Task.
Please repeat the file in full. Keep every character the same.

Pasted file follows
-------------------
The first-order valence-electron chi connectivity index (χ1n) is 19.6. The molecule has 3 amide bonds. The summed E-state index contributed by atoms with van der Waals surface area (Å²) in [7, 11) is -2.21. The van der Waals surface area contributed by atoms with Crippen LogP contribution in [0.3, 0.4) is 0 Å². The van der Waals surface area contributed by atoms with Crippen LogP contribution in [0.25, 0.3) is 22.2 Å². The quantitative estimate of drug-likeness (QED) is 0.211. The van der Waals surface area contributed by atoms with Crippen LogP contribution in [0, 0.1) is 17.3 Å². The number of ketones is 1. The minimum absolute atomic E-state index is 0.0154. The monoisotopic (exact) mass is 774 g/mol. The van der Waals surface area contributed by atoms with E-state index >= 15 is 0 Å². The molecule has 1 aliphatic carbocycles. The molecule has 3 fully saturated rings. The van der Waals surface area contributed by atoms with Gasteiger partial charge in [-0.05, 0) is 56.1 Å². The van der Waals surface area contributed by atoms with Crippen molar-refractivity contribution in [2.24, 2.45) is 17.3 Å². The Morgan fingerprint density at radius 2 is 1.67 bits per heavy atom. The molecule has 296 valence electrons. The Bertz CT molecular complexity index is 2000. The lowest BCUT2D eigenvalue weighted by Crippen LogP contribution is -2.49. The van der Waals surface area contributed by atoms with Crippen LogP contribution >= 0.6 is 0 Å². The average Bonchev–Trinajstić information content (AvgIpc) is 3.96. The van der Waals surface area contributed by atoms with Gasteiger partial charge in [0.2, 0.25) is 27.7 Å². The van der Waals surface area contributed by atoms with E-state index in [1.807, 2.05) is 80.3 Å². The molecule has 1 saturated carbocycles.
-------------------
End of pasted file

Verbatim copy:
The first-order valence-electron chi connectivity index (χ1n) is 19.6. The molecule has 3 amide bonds. The summed E-state index contributed by atoms with van der Waals surface area (Å²) in [7, 11) is -2.21. The van der Waals surface area contributed by atoms with Crippen LogP contribution in [0.3, 0.4) is 0 Å². The van der Waals surface area contributed by atoms with Crippen LogP contribution in [0.25, 0.3) is 22.2 Å². The quantitative estimate of drug-likeness (QED) is 0.211. The van der Waals surface area contributed by atoms with Crippen LogP contribution in [0, 0.1) is 17.3 Å². The number of ketones is 1. The minimum absolute atomic E-state index is 0.0154. The monoisotopic (exact) mass is 774 g/mol. The van der Waals surface area contributed by atoms with E-state index >= 15 is 0 Å². The molecule has 1 aliphatic carbocycles. The molecule has 3 fully saturated rings. The van der Waals surface area contributed by atoms with Gasteiger partial charge in [-0.05, 0) is 56.1 Å². The van der Waals surface area contributed by atoms with Crippen molar-refractivity contribution in [2.24, 2.45) is 17.3 Å². The Morgan fingerprint density at radius 2 is 1.67 bits per heavy atom. The molecule has 296 valence electrons. The Bertz CT molecular complexity index is 2000. The lowest BCUT2D eigenvalue weighted by Crippen LogP contribution is -2.49. The van der Waals surface area contributed by atoms with Crippen LogP contribution >= 0.6 is 0 Å². The average Bonchev–Trinajstić information content (AvgIpc) is 3.96. The van der Waals surface area contributed by atoms with Gasteiger partial charge in [0.2, 0.25) is 27.7 Å². The van der Waals surface area contributed by atoms with E-state index in [1.807, 2.05) is 80.3 Å². The molecule has 1 saturated carbocycles.